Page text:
Nadine Gordimer: Farewell to a great spirit

Gordimer had a kinship with authors across the colour divide, even at the high noon of apartheid; speaking truth to power was part of her art. (Johannes Dreyer)

Gordimer had a kinship with authors across the colour divide, even at the high noon of apartheid; speaking truth to power was part of her art. (Johannes Dreyer)

Ngugi wa Thiong'o pays tribute in prose and poetry to a great African.

Nadine and Ngugi arrested in Amherst! No, no, it was not the case, but that’s how my wife, Njeeri, imagined the headlines in Kenya and South Africa in response to the picture of Gordimer and me entering a police car under the shadow of a heavily armed officer.

It was in 1991. Both of us were visiting the prestigious college in Massachusetts, United States, at the same time. The visits had been scheduled long before, but Gordimer’s presence coincided with the news of her winning the Nobel prize in literature. Now she was not just another visiting writer but a Nobel laureate. The crowds were curious. Amherst College arranged a police escort, more for her than me, but at joint events we travelled together.

Gordimer was struck by the irony of the situation and remarked, with a wry smile, at the fact that she and I had entered a police car voluntarily. I was shining in the reflected glory of her Nobel, I told her, and she deftly deflected the focus by saying it was not yet in her hands.

It was our first one-on-one encounter, but it was as though we had known each other all our lives. Through books, of course, yes, but some of our books had shared a similar fate in being banned in apartheid South Africa at various times. There was a difference in our literary ages: by the time I wrote my first two books, The River Between and Weep Not Child, she had already published at least two major fictions, The Lying Days and A World of Strangers, in addition to a significant body of short fiction.

She was not at the now-famous conference of African writers of English expression at Uganda’s Makerere University in 1962, but her name was constantly in the air. Es’kia Mphahlele, Lewis Nkosi and Arthur Maimane – writers most closely associated with the Sophiatown renaissance – invoked her name in sessions on South African writing. So, even in the high noon of apartheid, these writers, its opponents and victims, saw her as one of “us”.

Colour line
She was of course on the other side of the colour line that marked other differences. She could still live in South Africa, her country of birth and upbringing, but many other South African writers were then in exile. Others, such as Alex La Guma and Dennis Brutus, were in prison or under house arrest.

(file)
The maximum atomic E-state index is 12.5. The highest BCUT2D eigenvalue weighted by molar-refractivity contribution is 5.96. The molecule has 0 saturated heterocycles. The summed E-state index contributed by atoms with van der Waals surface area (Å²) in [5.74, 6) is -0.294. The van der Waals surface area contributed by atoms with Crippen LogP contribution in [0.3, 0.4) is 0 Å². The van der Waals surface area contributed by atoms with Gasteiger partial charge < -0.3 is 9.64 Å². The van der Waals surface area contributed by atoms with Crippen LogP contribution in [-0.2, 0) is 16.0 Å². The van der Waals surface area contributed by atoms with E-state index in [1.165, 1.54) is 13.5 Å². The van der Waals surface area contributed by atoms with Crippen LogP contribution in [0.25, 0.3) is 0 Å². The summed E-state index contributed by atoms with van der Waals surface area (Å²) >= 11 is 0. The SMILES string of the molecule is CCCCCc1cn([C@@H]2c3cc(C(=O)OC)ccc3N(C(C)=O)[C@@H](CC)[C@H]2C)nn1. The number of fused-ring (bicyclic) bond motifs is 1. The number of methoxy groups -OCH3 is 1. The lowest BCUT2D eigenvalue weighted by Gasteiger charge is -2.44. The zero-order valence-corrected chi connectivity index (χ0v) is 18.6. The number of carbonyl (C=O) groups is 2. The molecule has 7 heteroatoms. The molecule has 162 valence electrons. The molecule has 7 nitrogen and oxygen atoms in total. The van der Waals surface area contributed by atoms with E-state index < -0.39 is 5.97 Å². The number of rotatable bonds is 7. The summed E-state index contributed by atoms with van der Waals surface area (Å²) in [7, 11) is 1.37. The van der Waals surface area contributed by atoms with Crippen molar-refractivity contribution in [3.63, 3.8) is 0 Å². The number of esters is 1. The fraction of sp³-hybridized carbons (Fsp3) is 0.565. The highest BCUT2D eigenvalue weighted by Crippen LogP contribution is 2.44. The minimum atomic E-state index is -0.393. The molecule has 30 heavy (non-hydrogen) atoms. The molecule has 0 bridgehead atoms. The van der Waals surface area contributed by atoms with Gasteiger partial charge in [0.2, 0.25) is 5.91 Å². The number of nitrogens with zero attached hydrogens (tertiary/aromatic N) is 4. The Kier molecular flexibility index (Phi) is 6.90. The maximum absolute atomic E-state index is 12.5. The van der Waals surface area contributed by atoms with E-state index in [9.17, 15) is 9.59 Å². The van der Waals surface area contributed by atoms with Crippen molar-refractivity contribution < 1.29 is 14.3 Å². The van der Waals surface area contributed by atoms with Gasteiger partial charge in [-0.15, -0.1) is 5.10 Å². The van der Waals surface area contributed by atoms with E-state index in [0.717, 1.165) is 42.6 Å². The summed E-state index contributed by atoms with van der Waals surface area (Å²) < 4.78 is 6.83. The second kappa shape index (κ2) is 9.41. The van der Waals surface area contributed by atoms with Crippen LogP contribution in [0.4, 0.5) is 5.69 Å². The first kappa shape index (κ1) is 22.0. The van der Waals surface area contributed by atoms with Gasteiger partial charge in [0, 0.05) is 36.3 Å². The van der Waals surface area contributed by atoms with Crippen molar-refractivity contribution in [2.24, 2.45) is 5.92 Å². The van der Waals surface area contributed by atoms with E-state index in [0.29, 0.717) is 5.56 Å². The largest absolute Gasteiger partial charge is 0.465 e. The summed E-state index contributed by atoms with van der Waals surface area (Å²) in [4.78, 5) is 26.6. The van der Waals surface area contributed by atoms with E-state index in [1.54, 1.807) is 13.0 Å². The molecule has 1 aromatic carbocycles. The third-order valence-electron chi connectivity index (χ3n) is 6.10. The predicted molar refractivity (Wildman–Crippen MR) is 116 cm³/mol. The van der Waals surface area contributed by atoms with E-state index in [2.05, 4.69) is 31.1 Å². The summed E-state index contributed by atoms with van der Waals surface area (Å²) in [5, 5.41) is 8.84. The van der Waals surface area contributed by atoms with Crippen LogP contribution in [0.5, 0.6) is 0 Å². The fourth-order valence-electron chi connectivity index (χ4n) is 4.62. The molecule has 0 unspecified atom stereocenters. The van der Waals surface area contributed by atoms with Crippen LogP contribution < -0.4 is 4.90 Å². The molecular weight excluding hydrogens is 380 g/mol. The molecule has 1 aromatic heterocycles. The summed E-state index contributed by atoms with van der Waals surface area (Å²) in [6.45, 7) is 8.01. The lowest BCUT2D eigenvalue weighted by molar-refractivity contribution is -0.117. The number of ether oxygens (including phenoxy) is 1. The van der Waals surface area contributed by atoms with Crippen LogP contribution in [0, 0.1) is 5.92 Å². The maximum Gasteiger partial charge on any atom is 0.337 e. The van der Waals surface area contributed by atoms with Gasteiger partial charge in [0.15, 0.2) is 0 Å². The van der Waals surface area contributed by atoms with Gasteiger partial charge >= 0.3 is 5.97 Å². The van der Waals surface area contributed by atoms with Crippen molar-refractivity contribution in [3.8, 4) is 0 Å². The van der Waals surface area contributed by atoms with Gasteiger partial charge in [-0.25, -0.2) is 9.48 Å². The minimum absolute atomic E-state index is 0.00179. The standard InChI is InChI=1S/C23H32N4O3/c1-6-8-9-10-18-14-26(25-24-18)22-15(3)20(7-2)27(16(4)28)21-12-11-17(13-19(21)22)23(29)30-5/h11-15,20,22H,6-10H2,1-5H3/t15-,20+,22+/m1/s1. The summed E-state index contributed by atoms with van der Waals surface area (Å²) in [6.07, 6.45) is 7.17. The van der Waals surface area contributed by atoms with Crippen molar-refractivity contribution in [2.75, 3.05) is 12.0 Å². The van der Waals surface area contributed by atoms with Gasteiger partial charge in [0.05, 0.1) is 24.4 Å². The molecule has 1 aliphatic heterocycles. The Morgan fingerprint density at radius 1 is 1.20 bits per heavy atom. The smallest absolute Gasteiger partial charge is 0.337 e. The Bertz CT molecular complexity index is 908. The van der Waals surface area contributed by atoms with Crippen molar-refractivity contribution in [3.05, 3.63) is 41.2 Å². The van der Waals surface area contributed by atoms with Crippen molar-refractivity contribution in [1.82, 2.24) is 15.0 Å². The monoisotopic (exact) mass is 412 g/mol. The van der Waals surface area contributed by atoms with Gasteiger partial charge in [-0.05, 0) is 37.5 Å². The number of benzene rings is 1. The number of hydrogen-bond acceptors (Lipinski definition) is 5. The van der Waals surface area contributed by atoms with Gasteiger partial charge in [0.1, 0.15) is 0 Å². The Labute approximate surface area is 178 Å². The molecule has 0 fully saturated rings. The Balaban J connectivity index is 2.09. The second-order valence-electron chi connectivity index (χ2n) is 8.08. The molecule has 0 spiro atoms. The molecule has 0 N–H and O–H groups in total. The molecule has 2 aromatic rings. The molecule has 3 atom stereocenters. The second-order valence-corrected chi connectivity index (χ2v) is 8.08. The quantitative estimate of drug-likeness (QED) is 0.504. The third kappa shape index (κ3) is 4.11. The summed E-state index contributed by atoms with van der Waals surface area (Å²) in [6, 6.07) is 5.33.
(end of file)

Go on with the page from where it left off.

The writers at Makerere acknowledged the kinship, which was obvious in their many references to Gordimer. It was during that conference that her name became indelibly etched in my mind.

That was in 1962, and now, in 1991, we had met for the first time – not in Africa but in the US, and in sharply contrasting circumstances. The reversal of fortunes was clear in that Amherst ride in the police car. I was in exile from Daniel arap Moi’s dictatorship in post-colonial Kenya, and she was at home in a post-apartheid South Africa, symbolised by the recent release, from 27 years in prison, of her friend Nelson Mandela.

Though some of the Sophiatown writers or Drum writers such as Can Themba and Bloke Modisane had passed on, a good number of the others were now back in South Africa, echoing the title of that great creative documentary, Come Back Africa, which once captured the spirit of optimism in the resistance culture of Sophiatown.

In Gordimer’s body of work, including The Late Bourgeois World and Burger’s Daughter, and her under- and above-ground support of the liberation movement, she had contributed to the historic return that had seen the once-banned liberation movements unbanned and the principle of one person one vote, once criminalised, now enshrined in South Africa’s new Constitution.

Return of exiles
Two years after that first meeting, I would visit South Africa to witness the unfolding drama of a democracy once demonised. My trip was by courtesy of the newly founded Congress of South African Writers, which had Gordimer as its first patron and also its main financial backer. Poet Keorapetse Kgositsile, a recently returned exile, was among my guides on my tour of the different parts of South Africa, where I met activists of all ages, as well as Nelson Mandela, at the ANC offices in Johannesburg.

Gordimer was away, but through Kgositsile she sent her apologies and a message of welcome. In my talks with Kgositsile, Gordimer emerged as a major literary figure in the drama of the unfolding cultural landscape of the new South Africa at its birth.

She wrote a sterling reference for me when, in 2002, the University of California, Irvine (UCI), was considering me for the positions of distinguished professor of English and comparative literature as well as founding director of its International Centre for Writing and Translation.